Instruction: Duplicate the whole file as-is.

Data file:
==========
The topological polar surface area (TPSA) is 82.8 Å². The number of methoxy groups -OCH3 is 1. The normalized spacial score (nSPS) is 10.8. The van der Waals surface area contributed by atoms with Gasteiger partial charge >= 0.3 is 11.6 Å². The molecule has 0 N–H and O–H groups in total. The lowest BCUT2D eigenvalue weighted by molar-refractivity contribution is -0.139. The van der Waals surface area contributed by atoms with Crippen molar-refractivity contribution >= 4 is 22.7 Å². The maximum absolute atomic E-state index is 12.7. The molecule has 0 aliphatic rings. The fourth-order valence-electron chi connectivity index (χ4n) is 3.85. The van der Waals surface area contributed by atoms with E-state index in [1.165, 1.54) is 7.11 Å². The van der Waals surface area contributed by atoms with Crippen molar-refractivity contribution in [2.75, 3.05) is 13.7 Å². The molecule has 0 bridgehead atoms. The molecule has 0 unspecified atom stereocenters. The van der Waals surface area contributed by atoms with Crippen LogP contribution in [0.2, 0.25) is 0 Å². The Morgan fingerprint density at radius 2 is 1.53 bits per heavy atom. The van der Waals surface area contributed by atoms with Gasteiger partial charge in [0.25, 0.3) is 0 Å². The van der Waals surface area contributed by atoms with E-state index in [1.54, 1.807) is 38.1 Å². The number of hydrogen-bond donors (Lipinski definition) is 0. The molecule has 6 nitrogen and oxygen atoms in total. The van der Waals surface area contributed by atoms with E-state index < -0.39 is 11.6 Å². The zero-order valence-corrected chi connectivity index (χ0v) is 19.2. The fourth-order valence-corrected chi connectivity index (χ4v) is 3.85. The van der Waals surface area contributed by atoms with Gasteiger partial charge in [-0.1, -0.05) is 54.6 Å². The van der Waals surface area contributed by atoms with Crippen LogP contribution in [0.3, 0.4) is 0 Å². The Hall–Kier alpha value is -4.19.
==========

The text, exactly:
The topological polar surface area (TPSA) is 82.8 Å². The number of methoxy groups -OCH3 is 1. The normalized spacial score (nSPS) is 10.8. The van der Waals surface area contributed by atoms with Gasteiger partial charge >= 0.3 is 11.6 Å². The molecule has 0 N–H and O–H groups in total. The lowest BCUT2D eigenvalue weighted by molar-refractivity contribution is -0.139. The van der Waals surface area contributed by atoms with Crippen molar-refractivity contribution >= 4 is 22.7 Å². The maximum absolute atomic E-state index is 12.7. The molecule has 0 aliphatic rings. The fourth-order valence-electron chi connectivity index (χ4n) is 3.85. The van der Waals surface area contributed by atoms with E-state index in [1.165, 1.54) is 7.11 Å². The van der Waals surface area contributed by atoms with Crippen molar-refractivity contribution in [2.75, 3.05) is 13.7 Å². The molecule has 0 bridgehead atoms. The molecule has 0 unspecified atom stereocenters. The van der Waals surface area contributed by atoms with Crippen LogP contribution in [0.2, 0.25) is 0 Å². The Morgan fingerprint density at radius 2 is 1.53 bits per heavy atom. The van der Waals surface area contributed by atoms with Gasteiger partial charge in [0.25, 0.3) is 0 Å². The van der Waals surface area contributed by atoms with E-state index in [1.54, 1.807) is 38.1 Å². The number of hydrogen-bond donors (Lipinski definition) is 0. The molecule has 6 nitrogen and oxygen atoms in total. The van der Waals surface area contributed by atoms with E-state index < -0.39 is 11.6 Å². The zero-order valence-corrected chi connectivity index (χ0v) is 19.2. The fourth-order valence-corrected chi connectivity index (χ4v) is 3.85. The van der Waals surface area contributed by atoms with Gasteiger partial charge in [-0.1, -0.05) is 54.6 Å². The van der Waals surface area contributed by atoms with Crippen LogP contribution in [0.3, 0.4) is 0 Å². The Hall–Kier alpha value is -4.19.